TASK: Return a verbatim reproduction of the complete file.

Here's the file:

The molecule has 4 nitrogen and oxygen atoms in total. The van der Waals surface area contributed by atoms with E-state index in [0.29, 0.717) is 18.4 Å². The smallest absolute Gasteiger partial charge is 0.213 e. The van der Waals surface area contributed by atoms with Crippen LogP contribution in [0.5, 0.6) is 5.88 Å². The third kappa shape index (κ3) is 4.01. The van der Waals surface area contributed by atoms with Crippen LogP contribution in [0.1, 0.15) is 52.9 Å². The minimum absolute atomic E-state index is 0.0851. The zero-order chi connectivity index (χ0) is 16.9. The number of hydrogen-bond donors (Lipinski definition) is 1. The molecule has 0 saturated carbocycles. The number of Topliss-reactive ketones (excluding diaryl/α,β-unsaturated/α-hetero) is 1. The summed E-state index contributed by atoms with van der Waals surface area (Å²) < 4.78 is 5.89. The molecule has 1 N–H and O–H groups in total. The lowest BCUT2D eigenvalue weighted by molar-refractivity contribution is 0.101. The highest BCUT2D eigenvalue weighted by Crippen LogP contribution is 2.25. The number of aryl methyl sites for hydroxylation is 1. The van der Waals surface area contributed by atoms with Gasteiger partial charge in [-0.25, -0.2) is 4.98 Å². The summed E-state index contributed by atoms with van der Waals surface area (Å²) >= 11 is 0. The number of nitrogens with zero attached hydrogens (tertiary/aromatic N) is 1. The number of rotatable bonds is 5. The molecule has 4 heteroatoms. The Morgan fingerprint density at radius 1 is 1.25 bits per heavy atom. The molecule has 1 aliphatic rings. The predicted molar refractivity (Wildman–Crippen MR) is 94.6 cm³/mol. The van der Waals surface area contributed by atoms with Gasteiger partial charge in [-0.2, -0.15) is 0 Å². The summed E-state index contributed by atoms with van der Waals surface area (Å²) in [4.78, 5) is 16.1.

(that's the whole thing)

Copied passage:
The molecule has 4 nitrogen and oxygen atoms in total. The van der Waals surface area contributed by atoms with E-state index in [0.29, 0.717) is 18.4 Å². The smallest absolute Gasteiger partial charge is 0.213 e. The van der Waals surface area contributed by atoms with Crippen LogP contribution in [0.5, 0.6) is 5.88 Å². The third kappa shape index (κ3) is 4.01. The van der Waals surface area contributed by atoms with Crippen LogP contribution in [0.1, 0.15) is 52.9 Å². The minimum absolute atomic E-state index is 0.0851. The zero-order chi connectivity index (χ0) is 16.9. The number of hydrogen-bond donors (Lipinski definition) is 1. The molecule has 0 saturated carbocycles. The number of Topliss-reactive ketones (excluding diaryl/α,β-unsaturated/α-hetero) is 1. The summed E-state index contributed by atoms with van der Waals surface area (Å²) < 4.78 is 5.89. The molecule has 1 N–H and O–H groups in total. The lowest BCUT2D eigenvalue weighted by molar-refractivity contribution is 0.101. The highest BCUT2D eigenvalue weighted by Crippen LogP contribution is 2.25. The number of aryl methyl sites for hydroxylation is 1. The van der Waals surface area contributed by atoms with Gasteiger partial charge in [-0.25, -0.2) is 4.98 Å². The summed E-state index contributed by atoms with van der Waals surface area (Å²) >= 11 is 0. The number of nitrogens with zero attached hydrogens (tertiary/aromatic N) is 1. The number of rotatable bonds is 5. The molecule has 4 heteroatoms. The Morgan fingerprint density at radius 1 is 1.25 bits per heavy atom. The molecule has 1 aliphatic rings. The predicted molar refractivity (Wildman–Crippen MR) is 94.6 cm³/mol. The van der Waals surface area contributed by atoms with Gasteiger partial charge in [-0.2, -0.15) is 0 Å². The summed E-state index contributed by atoms with van der Waals surface area (Å²) in [4.78, 5) is 16.1.